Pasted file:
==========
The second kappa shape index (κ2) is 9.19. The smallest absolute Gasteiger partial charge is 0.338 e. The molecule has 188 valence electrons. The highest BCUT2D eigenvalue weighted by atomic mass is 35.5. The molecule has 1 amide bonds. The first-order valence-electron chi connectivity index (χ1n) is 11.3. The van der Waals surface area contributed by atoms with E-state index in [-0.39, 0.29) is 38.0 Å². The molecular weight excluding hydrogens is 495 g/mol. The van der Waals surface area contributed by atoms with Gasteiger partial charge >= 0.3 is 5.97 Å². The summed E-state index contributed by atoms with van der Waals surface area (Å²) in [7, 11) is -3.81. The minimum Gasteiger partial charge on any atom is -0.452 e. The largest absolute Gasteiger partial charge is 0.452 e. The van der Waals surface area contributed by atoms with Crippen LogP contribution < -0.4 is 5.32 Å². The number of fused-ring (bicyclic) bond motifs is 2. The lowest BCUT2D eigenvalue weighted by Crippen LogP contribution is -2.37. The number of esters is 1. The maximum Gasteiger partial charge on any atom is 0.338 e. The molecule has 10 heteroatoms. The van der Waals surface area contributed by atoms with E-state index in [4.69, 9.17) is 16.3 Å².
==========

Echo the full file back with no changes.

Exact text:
The second kappa shape index (κ2) is 9.19. The smallest absolute Gasteiger partial charge is 0.338 e. The molecule has 188 valence electrons. The highest BCUT2D eigenvalue weighted by atomic mass is 35.5. The molecule has 1 amide bonds. The first-order valence-electron chi connectivity index (χ1n) is 11.3. The van der Waals surface area contributed by atoms with E-state index in [-0.39, 0.29) is 38.0 Å². The molecular weight excluding hydrogens is 495 g/mol. The van der Waals surface area contributed by atoms with Gasteiger partial charge >= 0.3 is 5.97 Å². The summed E-state index contributed by atoms with van der Waals surface area (Å²) in [7, 11) is -3.81. The minimum Gasteiger partial charge on any atom is -0.452 e. The largest absolute Gasteiger partial charge is 0.452 e. The van der Waals surface area contributed by atoms with Crippen LogP contribution < -0.4 is 5.32 Å². The number of fused-ring (bicyclic) bond motifs is 2. The lowest BCUT2D eigenvalue weighted by Crippen LogP contribution is -2.37. The number of esters is 1. The maximum Gasteiger partial charge on any atom is 0.338 e. The molecule has 10 heteroatoms. The van der Waals surface area contributed by atoms with E-state index in [4.69, 9.17) is 16.3 Å².